Dirks itself held that the tipper can be held liable when he "“receive[s] a direct or indirect personal benefit from the disclosure, such as a pecuniary gain or a reputational benefit that will translate into future earnings.” 463 US at 663. The court further explained that "The elements of fiduciary duty and exploitation of nonpublic information also exist when an insider makes a gift of confidential information to a trading relative or friend. The tip and trade resemble trading by the insider himself followed by a gift of the profits to the recipient." Id. at 664. As the Second Circuit later explained, by this formulation "the Supreme Court has made plain that to prove a § 10(b) violation, the SEC need not show that the tipper expected or received a specific or tangible benefit in exchange for the tip." SEC v. Warde, 151 F.3d 42, 48 (2d Cir. 1998). In that case, the court held that "The close friendship between [tipper] Downe and [tippee] Warde suggests that Downe's tip was 'inten[ded] to benefit' Warde, and therefore allows a jury finding that Downe's tip breached a duty under § 10(b)." Id. at 49. If a "close friendship" is not too nebulous, getting on the good side of a major player in the hedge fund industry is a very easy case.
The Gupta case thus can be instructively contrasted with SEC v. Maxwell, 341 F. Supp. 2d 941 (S.D. Ohio 2004), which rejected tipper liability on grounds that the alleged tipper was unlikely to receive any future pecuniary or reputational benefit from giving tips to his barber. Rajaratnam was no barber!
I therefore readily endorse the analysis of the issue offered up by Thomson Reuters Accelus' Staff:
In S.E.C. v. Sekhri, the court both distinguished and refined the concept of personal benefit as an element of insider trading:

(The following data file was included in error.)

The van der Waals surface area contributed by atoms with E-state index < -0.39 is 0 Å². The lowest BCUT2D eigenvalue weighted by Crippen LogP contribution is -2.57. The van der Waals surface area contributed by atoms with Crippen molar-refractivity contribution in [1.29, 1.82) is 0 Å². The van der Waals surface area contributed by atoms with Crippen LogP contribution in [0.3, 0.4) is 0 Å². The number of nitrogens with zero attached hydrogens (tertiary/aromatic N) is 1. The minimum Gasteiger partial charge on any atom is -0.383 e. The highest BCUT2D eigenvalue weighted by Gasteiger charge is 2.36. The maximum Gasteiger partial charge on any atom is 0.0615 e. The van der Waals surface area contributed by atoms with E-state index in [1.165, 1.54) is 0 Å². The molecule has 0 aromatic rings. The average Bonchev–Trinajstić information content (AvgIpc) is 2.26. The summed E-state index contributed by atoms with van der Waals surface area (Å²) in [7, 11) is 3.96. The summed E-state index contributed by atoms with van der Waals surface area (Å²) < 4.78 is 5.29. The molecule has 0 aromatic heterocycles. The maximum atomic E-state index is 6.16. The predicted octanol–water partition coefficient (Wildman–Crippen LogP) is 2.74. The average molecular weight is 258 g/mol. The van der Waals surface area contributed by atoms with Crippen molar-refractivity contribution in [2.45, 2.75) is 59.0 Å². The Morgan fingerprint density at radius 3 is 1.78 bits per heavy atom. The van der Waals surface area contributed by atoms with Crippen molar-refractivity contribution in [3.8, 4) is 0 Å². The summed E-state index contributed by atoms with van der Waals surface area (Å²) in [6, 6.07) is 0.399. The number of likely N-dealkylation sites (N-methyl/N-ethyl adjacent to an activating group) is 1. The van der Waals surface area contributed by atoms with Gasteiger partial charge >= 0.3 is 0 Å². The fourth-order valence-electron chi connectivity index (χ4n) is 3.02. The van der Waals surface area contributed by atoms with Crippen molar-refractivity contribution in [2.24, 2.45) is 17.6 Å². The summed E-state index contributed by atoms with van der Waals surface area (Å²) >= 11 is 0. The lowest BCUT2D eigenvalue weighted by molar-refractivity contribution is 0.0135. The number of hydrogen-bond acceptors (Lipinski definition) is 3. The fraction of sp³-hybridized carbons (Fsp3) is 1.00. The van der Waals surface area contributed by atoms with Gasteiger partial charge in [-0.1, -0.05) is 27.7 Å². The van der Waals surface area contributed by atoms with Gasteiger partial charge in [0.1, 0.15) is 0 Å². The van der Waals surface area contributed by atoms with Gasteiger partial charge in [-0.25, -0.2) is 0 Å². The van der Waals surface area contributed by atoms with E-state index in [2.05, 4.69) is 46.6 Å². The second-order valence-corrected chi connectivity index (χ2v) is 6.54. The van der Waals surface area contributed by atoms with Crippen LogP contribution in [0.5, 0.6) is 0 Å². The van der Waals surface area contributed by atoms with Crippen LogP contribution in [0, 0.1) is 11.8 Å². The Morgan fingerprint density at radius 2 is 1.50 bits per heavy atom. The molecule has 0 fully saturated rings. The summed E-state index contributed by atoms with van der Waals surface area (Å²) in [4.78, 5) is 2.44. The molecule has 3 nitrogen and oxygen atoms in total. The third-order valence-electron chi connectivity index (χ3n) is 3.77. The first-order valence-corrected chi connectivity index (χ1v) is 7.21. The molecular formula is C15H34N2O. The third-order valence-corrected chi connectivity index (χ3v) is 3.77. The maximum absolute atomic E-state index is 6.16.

The first part of Sehgal's argument fails because it is based on an overly narrow interpretation of the rule stated in Dirks. While Sehgal is correct in arguing that the evidence must show that Sekhri sought some personal benefit from disclosing the nonpublic information to Sehgal in order to have breached his fiduciary duty, he ignores the remainder of the Court's statement.… While noting that the insider must seek to benefit from disclosing inside information, the Supreme Court noted that “[t]here are objective facts and circumstances that often justify [the] inference” that the insider benefitted from the disclosure…. For example, “[t]he elements of fiduciary duty and exploitation of nonpublic information also exist when an insider makes a gift of confidential information to a trading relative or friend.” …. (emphasis added (by Court)). Thus, when Sekhri disclosed insider information to his father-in-law, Sehgal, it may be inferred that Sekhri received some personal benefit from the gift of information. Likewise, the burden of proof shifts from the SEC to Sehgal, and Sehgal must prove that his son-in-law derived no benefit from the disclosure in order to negate the inference that Sekhri benefitted from the transaction.
In the case of Gupta and Rajaratnam, the two men, in addition to years-long friendship, had a number of investments together.
The SEC therefore will get precisely the same inference and resulting shift in the burden of proof in the Gupta case that it got in Sekhri. That's particularly significant, because it means the jury instructions likely will spell out rather precisely the path for the jury to find the requisite personal benefit.
In sum, aspects of the Gupta case may pose proof problems for the government, but the personal benefit requirement is unlikely to be the source of those problems.